Why do secular historians insist on using language which places Jesus Christ at the centre of time?
I seem to find myself writing about time in this blog quite a bit. The calendar which is used in most parts of the world sets the current year as 2010. Many people would describe this as 2010 AD. The descriptors of the year as BC (Before Christ) and AD (Anno Domini = the year of the Lord) are ubiquitous in the English speaking world (although even many educated people wrongly interpret AD as “After Death”). Few people question this accepted form of setting the date, but it is worth questioning, and also worth considering alternatives.
The BC/AD descriptors imply that all of time revolves around a year 1 AD (there is no year Zero) which coincides with the coming of Jesus Christ into the world. Readers will immediately see that there are at least two problems with this. Firstly, people who are not Christians may well question why the year of Jesus’ birth should be treated with such importance. Secondly, it is almost universally acknowledged today that the early medieval calculations of the year of Christ’s birth are inaccurate, and that a range of 4-6 BC according to the current method of dating would be more accurate.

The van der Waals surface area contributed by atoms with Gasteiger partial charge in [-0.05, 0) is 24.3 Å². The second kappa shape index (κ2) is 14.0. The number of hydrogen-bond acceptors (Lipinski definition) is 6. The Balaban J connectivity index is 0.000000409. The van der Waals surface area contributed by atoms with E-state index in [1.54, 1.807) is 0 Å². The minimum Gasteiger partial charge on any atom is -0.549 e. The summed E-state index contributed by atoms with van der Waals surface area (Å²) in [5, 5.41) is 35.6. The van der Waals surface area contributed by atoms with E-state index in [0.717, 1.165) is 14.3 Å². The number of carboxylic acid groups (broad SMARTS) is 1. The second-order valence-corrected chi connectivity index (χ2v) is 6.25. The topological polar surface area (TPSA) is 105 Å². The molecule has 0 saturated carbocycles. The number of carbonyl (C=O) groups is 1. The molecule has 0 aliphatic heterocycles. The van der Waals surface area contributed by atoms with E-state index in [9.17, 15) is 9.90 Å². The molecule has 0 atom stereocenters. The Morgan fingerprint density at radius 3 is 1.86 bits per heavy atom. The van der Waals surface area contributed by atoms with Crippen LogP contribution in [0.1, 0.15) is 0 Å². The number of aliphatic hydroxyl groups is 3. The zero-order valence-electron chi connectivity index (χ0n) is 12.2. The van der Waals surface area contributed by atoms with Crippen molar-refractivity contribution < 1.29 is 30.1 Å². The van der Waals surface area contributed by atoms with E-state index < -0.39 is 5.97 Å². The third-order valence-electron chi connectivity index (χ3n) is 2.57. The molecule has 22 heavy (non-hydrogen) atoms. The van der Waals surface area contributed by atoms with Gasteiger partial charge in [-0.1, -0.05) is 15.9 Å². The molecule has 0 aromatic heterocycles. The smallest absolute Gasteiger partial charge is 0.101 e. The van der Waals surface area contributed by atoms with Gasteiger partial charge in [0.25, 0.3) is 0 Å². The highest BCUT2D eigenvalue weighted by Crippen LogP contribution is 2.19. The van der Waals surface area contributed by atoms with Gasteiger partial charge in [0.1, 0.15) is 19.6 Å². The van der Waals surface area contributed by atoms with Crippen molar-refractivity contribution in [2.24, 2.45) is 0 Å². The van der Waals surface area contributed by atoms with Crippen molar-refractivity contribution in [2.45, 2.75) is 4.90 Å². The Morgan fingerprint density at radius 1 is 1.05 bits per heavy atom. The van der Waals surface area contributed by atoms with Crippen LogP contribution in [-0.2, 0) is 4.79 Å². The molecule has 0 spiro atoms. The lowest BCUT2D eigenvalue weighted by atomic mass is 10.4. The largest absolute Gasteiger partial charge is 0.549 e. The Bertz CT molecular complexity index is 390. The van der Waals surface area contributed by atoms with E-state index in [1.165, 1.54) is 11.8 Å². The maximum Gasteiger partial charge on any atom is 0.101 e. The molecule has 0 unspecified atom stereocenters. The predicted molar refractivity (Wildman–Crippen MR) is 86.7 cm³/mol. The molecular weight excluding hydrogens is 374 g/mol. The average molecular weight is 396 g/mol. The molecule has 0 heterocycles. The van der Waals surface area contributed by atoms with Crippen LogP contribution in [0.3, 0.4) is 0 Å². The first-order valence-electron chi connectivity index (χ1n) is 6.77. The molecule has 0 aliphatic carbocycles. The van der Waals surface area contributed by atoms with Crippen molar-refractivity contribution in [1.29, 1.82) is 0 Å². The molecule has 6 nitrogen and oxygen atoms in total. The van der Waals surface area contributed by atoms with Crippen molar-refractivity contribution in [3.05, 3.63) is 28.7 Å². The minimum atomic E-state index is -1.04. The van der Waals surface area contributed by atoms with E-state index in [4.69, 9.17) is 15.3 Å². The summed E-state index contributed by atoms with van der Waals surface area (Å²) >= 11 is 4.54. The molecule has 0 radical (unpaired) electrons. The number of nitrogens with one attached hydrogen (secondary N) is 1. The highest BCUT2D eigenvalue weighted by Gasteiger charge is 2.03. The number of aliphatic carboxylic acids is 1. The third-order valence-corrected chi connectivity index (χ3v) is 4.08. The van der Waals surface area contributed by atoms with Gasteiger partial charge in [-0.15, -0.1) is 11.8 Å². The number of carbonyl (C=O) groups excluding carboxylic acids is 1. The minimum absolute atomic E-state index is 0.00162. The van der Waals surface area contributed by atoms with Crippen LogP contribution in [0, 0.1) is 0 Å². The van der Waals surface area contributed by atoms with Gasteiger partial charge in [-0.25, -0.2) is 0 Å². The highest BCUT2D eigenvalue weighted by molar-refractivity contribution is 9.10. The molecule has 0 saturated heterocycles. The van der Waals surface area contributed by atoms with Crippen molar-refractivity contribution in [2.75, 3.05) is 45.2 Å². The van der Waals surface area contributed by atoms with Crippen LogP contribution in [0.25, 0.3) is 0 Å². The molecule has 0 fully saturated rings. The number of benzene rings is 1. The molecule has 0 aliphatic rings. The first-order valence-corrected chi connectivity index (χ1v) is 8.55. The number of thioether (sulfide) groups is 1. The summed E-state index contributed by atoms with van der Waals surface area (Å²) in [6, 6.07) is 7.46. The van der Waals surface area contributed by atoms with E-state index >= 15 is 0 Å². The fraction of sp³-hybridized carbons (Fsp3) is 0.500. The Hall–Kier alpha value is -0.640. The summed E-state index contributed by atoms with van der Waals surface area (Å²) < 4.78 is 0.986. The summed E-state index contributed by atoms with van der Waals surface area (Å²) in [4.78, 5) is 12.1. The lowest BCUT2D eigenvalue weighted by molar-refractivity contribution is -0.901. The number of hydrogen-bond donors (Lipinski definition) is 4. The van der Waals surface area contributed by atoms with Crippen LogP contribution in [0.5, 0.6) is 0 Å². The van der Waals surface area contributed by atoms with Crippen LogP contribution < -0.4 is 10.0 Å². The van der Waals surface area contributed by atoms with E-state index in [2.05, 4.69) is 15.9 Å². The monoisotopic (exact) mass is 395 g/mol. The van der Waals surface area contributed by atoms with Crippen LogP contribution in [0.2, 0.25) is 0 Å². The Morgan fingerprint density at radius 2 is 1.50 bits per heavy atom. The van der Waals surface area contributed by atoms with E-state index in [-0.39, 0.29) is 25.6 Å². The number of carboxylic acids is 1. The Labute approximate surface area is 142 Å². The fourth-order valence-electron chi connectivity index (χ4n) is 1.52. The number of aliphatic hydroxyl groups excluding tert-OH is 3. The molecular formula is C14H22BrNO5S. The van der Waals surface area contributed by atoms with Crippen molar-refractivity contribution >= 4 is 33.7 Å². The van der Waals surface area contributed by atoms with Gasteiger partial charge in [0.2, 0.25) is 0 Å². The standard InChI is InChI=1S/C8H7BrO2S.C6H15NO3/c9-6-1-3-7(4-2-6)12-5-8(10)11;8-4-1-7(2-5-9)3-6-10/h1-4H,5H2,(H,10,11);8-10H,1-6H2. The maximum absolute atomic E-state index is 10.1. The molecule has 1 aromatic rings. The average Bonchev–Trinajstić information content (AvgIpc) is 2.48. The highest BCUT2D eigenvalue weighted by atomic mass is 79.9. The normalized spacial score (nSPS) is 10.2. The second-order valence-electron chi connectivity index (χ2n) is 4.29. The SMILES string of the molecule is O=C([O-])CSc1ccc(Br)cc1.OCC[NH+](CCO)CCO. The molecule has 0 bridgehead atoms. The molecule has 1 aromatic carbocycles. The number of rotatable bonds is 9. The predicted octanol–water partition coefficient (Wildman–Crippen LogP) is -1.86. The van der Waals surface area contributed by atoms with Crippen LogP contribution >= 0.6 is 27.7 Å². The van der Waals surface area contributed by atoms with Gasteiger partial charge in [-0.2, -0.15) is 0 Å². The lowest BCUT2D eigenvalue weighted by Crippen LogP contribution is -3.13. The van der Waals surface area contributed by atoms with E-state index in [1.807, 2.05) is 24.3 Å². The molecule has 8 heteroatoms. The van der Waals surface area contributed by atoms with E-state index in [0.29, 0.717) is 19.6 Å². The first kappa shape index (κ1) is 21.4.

No-one has seriously suggested that we should turn back the calendar by four or more years, although some Christians do defend the use of BC/AD on religious grounds. But surely the date should be something which should be determined on secular, not religious grounds. Even many Christians (and I write as one) would argue this.
The alternative is to use BCE (Before Common Era) for dates before year 1, and CE (Common Era) for the year 1 and later. The number assigned to each year does not change. This numbering system has been used by some scientists, and by non-Christian English-speaking historians in Europe for at least 200 years, and during the latter part of the twentieth century gained wide acceptance in the fields of comparative religion and theology.
The irony is that the descriptors BCE and CE are now almost universally used by scholars of religion, and by many Christian theologians and historians. But with only a very few exceptions secular historians and teachers persist in using BC and AD in their writing.
When teaching in a Catholic school I used the BCE/CE descriptors for dates, and most students understood this immediately as there other teachers mostly did the same. Now that I am teaching in the secular environment of a Government school I find that neither students nor my fellow teachers understand what I am talking about when I use BCE and CE. So I explain it to them. But the irony of doing this does not escape me.
For more information see this article on wikipedia.org
Also click on the image below for another article which argues that Christian should adopt the BCE/CE system